Amid rubble, Iraq replaces its leaders

Lines for trusted staffers for crucial public services form in Baghdad's streets

War In Iraq

April 13, 2003|By Ian Fisher | Ian Fisher,NEW YORK TIMES NEWS SERVICE

BAGHDAD, Iraq - The business of staffing a new Iraqi government began literally in front of American tanks yesterday. Job-seekers showed up at a hotel in response to a radio announcement, and a translator near the tanks ordered the men into lines: police to the right, doctors to the left. Marines set up lines for electricians, engineers, sanitation workers.

"We need new police, honest police!" shouted Magdad al-Jaburi, 45, who was seeking to reclaim the job as a police captain he said he lost 10 years ago. "A new government, a democratic government!"

Finding a new top leadership for Iraq is important, but right now there is no one to put out the fires, stop the looters, tend to the sick and wounded or even pick up the trash piling up on the streets of this smoldering city of 5 million people.

"Now we are satisfied that Saddam Hussein has left," said Firas Ibrahim, 30. "But if this situation keeps up, we will all become volunteer fedayeen," referring to Hussein's most loyal militia.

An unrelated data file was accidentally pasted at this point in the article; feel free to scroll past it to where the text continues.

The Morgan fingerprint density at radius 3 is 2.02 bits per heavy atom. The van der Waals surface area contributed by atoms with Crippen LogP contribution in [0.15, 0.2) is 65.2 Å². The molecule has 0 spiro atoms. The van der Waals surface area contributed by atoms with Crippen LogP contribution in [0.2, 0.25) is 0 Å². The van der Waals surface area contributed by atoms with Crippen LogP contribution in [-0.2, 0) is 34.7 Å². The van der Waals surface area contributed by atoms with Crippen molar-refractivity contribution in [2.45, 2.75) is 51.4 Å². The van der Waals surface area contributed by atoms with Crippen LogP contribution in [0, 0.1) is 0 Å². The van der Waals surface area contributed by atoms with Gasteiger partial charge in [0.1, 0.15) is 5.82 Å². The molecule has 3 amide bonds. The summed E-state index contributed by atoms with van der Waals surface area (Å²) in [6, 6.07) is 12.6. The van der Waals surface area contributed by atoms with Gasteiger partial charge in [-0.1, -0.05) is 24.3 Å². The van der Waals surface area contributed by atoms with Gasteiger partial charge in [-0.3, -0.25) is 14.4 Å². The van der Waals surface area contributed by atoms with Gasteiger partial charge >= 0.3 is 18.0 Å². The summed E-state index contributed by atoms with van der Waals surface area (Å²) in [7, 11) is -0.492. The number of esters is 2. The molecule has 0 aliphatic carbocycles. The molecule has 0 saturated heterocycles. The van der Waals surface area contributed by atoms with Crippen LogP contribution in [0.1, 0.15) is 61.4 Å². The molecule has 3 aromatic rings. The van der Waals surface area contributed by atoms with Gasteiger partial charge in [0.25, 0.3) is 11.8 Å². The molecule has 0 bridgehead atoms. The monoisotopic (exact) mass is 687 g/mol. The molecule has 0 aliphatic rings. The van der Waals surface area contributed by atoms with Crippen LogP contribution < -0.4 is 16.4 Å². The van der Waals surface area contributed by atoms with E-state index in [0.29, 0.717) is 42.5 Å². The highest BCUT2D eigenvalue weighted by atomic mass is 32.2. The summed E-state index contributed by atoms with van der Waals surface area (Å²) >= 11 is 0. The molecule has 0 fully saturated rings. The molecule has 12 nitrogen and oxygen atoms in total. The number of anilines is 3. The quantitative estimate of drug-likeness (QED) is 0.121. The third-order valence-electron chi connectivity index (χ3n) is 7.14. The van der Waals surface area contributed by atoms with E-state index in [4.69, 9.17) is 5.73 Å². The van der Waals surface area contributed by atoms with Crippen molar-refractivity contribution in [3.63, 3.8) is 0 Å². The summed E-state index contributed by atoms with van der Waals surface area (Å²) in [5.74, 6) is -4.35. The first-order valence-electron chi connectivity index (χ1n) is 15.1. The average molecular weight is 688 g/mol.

"This situation," he said, "is too much to bear."

Ibrahim was standing in front of the Ministry of Trade in downtown Baghdad, where Hussein's government handed out the food rations that at least 60 percent of Iraqis - including Ibrahim - depended upon. Other ministries provided cheap gasoline, refrigerators, clothing and employment for, by one estimate, a third of Iraqis.

Yesterday, flames poured out of the Ministry of Trade's windows, just one of dozens of government buildings destroyed since the fighting came to Baghdad. Looters, some of them children, hauled out everything of value. Some young people found ammunition inside, a discovery not likely to increase the prospects for order.

Col. John Pomfret, who supervises the supply of ammunition and fuel to about 22,000 U.S. Marines, said yesterday that the military's immediate goal was to restore the city's utilities and civil order.

"We want to bring back a sense of normalcy here," he said.

Pomfret said the military was trying to hire police officers as quickly as possible, and had begun interviewing and screening applicants for any association with Hussein's government. But he said most rank-and-file police officers would probably be accepted.

"We've talked to the local leaders," Pomfret said. "The average police officer was OK. It was the leadership that was corrupt."

He added that U.S. military engineers were working to restore electricity and water to the city, noting that many electrical grids and pumping stations had been vandalized and were in urgent need of repair.

The colonel said the goal was to have the Iraqis lead the way in rebuilding the city, with the Americans providing expertise and materials.

"There is a vacuum right now," he said. "We don't want to be the established government. We don't want to decide. We want to enable. We want to support. There has to be a level of self-determination."